wowfudge Sat 14-Feb-15 10:30:05

I think they have a rice cooker too!

wobblebobblehat Sat 14-Feb-15 10:47:11

Morphy Richards do a sear and stew slow cooker. You can put the pan on the hob to sear the meat then stick it in the cooker. Seems to get good reviews.

No idea on pressure cookers. Do people still use them? My Mum had one. I was always worried it was going to explode when I was a kid!

ghostinthecanvas Sat 14-Feb-15 10:54:19

It depends on your budget. I splashed out on an Instant Pot. Its an elecric 8 in 1. It sautes which is great, pressure cooks, slow cooks and more. I am really pleased with it. The cooking smells are at a minimum too. The latest model also makes yogurt but I decided that is a domestic step too far! I bought it from amazon.

Costacoffeeplease Sat 14-Feb-15 11:04:05

I've got a slow/pressure cooker which does rice and browns too, I got it from qvc, I think it's from their cooks essentials range and was around £40-50, I use it a lot, just put it on the brown setting to sweat the onions off/brown the meat then add the rest of the ingredients and switch to either slow or pressure cook

youmakemydreams Sat 14-Feb-15 11:21:09

I was going to ask if anyone still used a pressure cooker. Seen my neighbour with a new one and my parents used to love theirs. No idea what they actually do though.

Artura Sat 14-Feb-15 21:44:25

Bought a great pressure cooker last month and it's def getting more use than the slow cooker (now in the garage). Made marmalade in it today, great curries, stews, and going to do a whole chicken in it for lunch tomorrow (only takes half an hour).

youmakemydreams Sat 14-Feb-15 23:00:56

Wow so it cooks faster then. I have a vague memory of my dad doing vegetable of some sort it in.
I may need to do some investigating further.

Laureline Mon 16-Feb-15 14:01:40

My experience of slow cookers for what it's worth...

When we moved from France to the UK, I bought a slow cooker out of curiosity - as to my knowledge we don't have electric slow cookers in France (I had never seen one, anyway).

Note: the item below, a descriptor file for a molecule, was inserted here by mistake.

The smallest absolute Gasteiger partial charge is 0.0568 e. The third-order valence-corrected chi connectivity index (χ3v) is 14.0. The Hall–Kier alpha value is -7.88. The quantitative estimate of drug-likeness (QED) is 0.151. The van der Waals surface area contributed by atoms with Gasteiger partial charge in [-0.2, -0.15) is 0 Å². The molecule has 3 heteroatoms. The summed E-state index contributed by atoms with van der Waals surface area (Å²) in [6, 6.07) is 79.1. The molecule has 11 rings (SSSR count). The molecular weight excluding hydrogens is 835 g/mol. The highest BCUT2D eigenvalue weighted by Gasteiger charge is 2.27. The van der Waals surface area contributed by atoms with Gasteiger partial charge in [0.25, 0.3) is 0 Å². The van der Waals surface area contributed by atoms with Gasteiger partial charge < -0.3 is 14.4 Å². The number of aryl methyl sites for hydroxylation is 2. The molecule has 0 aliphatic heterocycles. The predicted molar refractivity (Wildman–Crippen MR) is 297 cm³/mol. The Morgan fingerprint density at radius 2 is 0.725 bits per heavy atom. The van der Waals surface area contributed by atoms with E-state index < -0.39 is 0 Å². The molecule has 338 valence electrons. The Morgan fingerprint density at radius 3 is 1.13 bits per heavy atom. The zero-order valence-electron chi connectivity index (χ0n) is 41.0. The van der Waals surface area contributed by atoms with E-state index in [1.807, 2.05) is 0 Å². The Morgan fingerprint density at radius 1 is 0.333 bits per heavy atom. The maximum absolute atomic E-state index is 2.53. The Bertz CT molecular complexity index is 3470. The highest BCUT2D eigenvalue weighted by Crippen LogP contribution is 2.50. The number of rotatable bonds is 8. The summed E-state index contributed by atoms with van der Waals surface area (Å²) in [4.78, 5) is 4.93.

It was a Morphy Richards, and apparently a good model, but I quickly realised I didn't enjoy using it and didn't find it very practical (cooked too quickly to leave it on all day, too slowly in the evening, and was a real pain to clean). So I ended up giving it away to a charity.

Now I stick to my faithful cast iron casserole from Le Creuset, that my mom gave me 10 years ago. I realise it's more expensive than a slow cooker at first, but I do get a lot of use out of it, and it should last me a lifetime if I take reasonnable care of it.

Le Creuset

larryphilanddave Wed 18-Feb-15 23:13:12

Got sidetracked but thanks for all of the input! ghost I splashed out too... blush Playing with my new toy now!

We have used a pressure cooker for years because DH grew up with them for things like curry, I didn't really know about them until we met. However they're brilliant for making soups, stews, curries etc and being able to use things like bones and tough meats in a very short space of time - I made chicken bone broth in about half an hour, did a huge pork stew in 40mins, braising beef in about 30mins... works very well.

barabra16 Mon 10-Apr-17 19:36:01

I prefer the Karmin professional rice cooker :-)